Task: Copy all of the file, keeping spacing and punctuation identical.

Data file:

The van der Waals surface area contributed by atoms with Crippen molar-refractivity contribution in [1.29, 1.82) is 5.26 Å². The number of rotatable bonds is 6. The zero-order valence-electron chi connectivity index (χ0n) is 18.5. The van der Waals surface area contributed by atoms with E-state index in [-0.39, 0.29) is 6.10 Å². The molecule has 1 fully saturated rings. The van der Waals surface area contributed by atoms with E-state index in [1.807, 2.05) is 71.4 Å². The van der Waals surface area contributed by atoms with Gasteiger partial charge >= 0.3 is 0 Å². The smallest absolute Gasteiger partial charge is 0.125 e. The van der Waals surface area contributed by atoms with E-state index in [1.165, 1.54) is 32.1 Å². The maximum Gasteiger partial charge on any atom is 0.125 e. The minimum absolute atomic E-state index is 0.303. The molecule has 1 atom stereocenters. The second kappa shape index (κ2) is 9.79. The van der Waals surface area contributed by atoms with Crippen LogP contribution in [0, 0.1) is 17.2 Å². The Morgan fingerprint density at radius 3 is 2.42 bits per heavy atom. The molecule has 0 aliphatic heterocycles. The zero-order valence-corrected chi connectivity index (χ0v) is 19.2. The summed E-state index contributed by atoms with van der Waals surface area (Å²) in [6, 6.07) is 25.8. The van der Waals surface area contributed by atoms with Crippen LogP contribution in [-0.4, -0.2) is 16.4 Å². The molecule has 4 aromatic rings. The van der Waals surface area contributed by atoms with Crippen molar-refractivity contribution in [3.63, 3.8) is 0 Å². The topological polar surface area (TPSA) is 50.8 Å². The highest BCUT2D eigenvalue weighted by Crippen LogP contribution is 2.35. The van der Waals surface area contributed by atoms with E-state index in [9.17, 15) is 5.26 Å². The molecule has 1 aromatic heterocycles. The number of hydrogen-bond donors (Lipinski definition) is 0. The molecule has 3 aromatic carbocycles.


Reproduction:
The van der Waals surface area contributed by atoms with Crippen molar-refractivity contribution in [1.29, 1.82) is 5.26 Å². The number of rotatable bonds is 6. The zero-order valence-electron chi connectivity index (χ0n) is 18.5. The van der Waals surface area contributed by atoms with E-state index in [-0.39, 0.29) is 6.10 Å². The molecule has 1 fully saturated rings. The van der Waals surface area contributed by atoms with E-state index in [1.807, 2.05) is 71.4 Å². The van der Waals surface area contributed by atoms with Gasteiger partial charge >= 0.3 is 0 Å². The smallest absolute Gasteiger partial charge is 0.125 e. The van der Waals surface area contributed by atoms with E-state index in [1.165, 1.54) is 32.1 Å². The maximum Gasteiger partial charge on any atom is 0.125 e. The minimum absolute atomic E-state index is 0.303. The molecule has 1 atom stereocenters. The second kappa shape index (κ2) is 9.79. The van der Waals surface area contributed by atoms with Crippen LogP contribution in [0, 0.1) is 17.2 Å². The Morgan fingerprint density at radius 3 is 2.42 bits per heavy atom. The molecule has 0 aliphatic heterocycles. The zero-order valence-corrected chi connectivity index (χ0v) is 19.2. The summed E-state index contributed by atoms with van der Waals surface area (Å²) in [6, 6.07) is 25.8. The van der Waals surface area contributed by atoms with Crippen LogP contribution in [-0.4, -0.2) is 16.4 Å². The molecule has 4 aromatic rings. The van der Waals surface area contributed by atoms with Crippen molar-refractivity contribution in [3.63, 3.8) is 0 Å². The topological polar surface area (TPSA) is 50.8 Å². The highest BCUT2D eigenvalue weighted by Crippen LogP contribution is 2.35. The van der Waals surface area contributed by atoms with E-state index in [9.17, 15) is 5.26 Å². The molecule has 1 aromatic heterocycles. The number of hydrogen-bond donors (Lipinski definition) is 0. The molecule has 3 aromatic carbocycles.